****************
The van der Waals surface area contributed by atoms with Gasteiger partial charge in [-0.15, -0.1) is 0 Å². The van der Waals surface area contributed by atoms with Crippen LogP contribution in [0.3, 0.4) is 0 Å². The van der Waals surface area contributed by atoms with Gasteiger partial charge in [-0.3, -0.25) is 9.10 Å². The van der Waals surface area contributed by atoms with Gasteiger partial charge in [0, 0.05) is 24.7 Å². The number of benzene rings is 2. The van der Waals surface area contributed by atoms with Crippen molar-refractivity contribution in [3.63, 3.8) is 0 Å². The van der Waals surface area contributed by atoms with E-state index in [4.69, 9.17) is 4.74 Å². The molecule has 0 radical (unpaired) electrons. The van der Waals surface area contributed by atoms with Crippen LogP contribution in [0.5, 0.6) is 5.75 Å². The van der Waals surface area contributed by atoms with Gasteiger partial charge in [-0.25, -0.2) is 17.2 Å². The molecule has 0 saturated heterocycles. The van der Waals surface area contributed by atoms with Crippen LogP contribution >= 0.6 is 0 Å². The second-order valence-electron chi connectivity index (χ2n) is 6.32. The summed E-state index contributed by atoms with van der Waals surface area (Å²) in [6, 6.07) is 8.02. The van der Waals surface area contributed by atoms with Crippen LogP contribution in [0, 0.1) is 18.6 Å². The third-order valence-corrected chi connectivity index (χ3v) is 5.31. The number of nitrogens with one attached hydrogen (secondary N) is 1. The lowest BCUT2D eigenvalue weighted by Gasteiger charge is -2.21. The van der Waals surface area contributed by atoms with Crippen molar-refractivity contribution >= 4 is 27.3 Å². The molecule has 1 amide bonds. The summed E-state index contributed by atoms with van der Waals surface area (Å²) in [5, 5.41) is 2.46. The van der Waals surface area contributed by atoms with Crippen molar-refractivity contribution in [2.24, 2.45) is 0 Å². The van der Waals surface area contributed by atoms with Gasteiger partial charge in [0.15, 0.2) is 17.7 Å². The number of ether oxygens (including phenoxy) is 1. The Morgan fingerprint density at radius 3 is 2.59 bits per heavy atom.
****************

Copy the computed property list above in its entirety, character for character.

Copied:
The van der Waals surface area contributed by atoms with Gasteiger partial charge in [-0.15, -0.1) is 0 Å². The van der Waals surface area contributed by atoms with Crippen LogP contribution in [0.3, 0.4) is 0 Å². The van der Waals surface area contributed by atoms with Gasteiger partial charge in [-0.3, -0.25) is 9.10 Å². The van der Waals surface area contributed by atoms with Gasteiger partial charge in [0, 0.05) is 24.7 Å². The number of benzene rings is 2. The van der Waals surface area contributed by atoms with Crippen molar-refractivity contribution in [3.63, 3.8) is 0 Å². The van der Waals surface area contributed by atoms with E-state index in [4.69, 9.17) is 4.74 Å². The molecule has 0 radical (unpaired) electrons. The van der Waals surface area contributed by atoms with Crippen LogP contribution in [0.5, 0.6) is 5.75 Å². The van der Waals surface area contributed by atoms with Gasteiger partial charge in [-0.25, -0.2) is 17.2 Å². The molecule has 0 saturated heterocycles. The van der Waals surface area contributed by atoms with Crippen LogP contribution >= 0.6 is 0 Å². The second-order valence-electron chi connectivity index (χ2n) is 6.32. The summed E-state index contributed by atoms with van der Waals surface area (Å²) in [6, 6.07) is 8.02. The van der Waals surface area contributed by atoms with Crippen LogP contribution in [0, 0.1) is 18.6 Å². The third-order valence-corrected chi connectivity index (χ3v) is 5.31. The number of nitrogens with one attached hydrogen (secondary N) is 1. The lowest BCUT2D eigenvalue weighted by Gasteiger charge is -2.21. The van der Waals surface area contributed by atoms with Crippen molar-refractivity contribution >= 4 is 27.3 Å². The molecule has 1 amide bonds. The summed E-state index contributed by atoms with van der Waals surface area (Å²) in [5, 5.41) is 2.46. The van der Waals surface area contributed by atoms with Crippen molar-refractivity contribution in [2.24, 2.45) is 0 Å². The van der Waals surface area contributed by atoms with Gasteiger partial charge in [0.15, 0.2) is 17.7 Å². The number of ether oxygens (including phenoxy) is 1. The Morgan fingerprint density at radius 3 is 2.59 bits per heavy atom.